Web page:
The study’s author, Christin Munsch, says the income disparity may threaten traditional views, or it could be that these men just happen to be unhappy in the relationship.

Before you start feeling sympathetic for these under-earning men, the study reports that men who make significantly MORE than their wives or girlfriends ALSO are more likely to cheat because his job may require long hours or travel, and this situation may be more conducive to cheating.

Hmmm … sounds like a lot of excuses for why some men may feel it is acceptable to cheat. The men who were least likely to cheat are men in relationships with women who earned 75 percent of their income. Perhaps certain men feel this allows them to view their mate as a partner without feeling they have lost control?

Women in the study, unlike the men, were more faithful when they depended on the male for financial security; they were half as likely to cheat. Munsch says this situation may be more socially acceptable and nonthreatening, they may have fewer opportunities to cheat, or they may not feel it’s worth the risk.

(Studies have shown women are less likely to cheat. Do you agree with Munsch’s reasons, or do you believe women have lower sexual desire or greater control of their sexual impulses? Or do they care more about the morality or impact of their decision?)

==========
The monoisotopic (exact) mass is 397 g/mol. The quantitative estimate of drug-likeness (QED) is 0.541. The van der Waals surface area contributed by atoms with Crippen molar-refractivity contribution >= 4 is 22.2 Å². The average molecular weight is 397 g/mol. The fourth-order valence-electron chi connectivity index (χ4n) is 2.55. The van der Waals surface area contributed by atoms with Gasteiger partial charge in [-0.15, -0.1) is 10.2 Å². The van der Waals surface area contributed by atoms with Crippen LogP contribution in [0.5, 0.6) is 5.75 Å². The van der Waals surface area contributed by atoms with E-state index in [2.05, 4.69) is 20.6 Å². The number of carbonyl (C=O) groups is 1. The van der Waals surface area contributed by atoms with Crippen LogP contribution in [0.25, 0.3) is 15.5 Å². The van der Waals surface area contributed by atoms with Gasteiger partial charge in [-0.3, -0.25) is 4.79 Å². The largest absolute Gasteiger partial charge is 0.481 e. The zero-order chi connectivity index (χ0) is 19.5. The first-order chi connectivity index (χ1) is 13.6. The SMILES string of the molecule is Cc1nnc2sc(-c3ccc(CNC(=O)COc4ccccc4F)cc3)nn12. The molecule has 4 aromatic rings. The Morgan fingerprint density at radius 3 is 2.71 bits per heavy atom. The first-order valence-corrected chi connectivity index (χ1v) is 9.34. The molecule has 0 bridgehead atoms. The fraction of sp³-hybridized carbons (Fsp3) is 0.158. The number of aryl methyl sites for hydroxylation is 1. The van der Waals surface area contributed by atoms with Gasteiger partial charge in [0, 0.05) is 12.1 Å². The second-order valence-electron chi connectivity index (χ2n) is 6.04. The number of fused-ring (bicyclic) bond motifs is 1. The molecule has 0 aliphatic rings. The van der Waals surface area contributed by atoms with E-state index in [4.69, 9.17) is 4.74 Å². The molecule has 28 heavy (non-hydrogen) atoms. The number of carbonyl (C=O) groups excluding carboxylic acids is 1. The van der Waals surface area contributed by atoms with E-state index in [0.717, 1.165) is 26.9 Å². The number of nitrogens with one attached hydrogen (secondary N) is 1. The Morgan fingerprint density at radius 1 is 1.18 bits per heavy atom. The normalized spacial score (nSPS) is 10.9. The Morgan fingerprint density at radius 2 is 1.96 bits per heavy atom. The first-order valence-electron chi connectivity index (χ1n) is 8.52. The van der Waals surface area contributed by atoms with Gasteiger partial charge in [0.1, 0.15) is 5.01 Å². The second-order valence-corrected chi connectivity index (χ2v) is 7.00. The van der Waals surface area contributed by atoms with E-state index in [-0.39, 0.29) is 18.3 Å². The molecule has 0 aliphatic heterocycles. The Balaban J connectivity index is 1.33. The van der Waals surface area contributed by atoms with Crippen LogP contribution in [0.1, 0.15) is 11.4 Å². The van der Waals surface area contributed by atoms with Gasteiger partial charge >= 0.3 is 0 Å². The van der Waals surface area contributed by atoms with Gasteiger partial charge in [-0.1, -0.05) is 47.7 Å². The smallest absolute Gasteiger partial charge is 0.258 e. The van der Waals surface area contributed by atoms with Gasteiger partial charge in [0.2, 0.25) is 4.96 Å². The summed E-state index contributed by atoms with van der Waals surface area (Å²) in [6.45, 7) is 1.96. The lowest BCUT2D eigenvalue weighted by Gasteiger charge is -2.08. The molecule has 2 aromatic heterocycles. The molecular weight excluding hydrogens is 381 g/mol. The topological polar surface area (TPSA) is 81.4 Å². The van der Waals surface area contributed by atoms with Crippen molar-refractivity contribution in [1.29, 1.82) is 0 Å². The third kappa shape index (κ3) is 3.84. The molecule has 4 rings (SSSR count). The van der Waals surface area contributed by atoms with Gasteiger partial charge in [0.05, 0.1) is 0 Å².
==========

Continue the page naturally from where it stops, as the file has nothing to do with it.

The good news is that within the study of married and cohabiting couples, only a small number of them experienced cheating—3.8 percent of the male partners and 1.4 percent of the female partners.

I think it can be healthy to have either partner being the breadwinner, and I know some stay-at-home fathers who are very appreciated by their high-earning wives. Whichever spouse earns more, he or she should not pretend to control the relationship with the purse strings or claim to have more say because of the size of their paycheck. The partner who is earning less may be sacrificing for the family, with home and child rearing responsibilities, and that should be valued as much as the dollars earned.

I agree that high earners probably have more opportunities to cheat, particularly with travel and professional connections. (If you face temptations, put protective measures in place, such as not going out to lunch with a colleague whom you find attractive.) However, any partner who chooses to stray can find the opportunity. Both genders can and should have the capacity to be faithful to the commitments they have made.

That being said, I know many couples who have successfully overcome infidelity. If you or your partner has cheated, find a pro-marriage counselor to help you through the crisis.

What do you think about this study’s results and about men’s and women’s propensity to stray?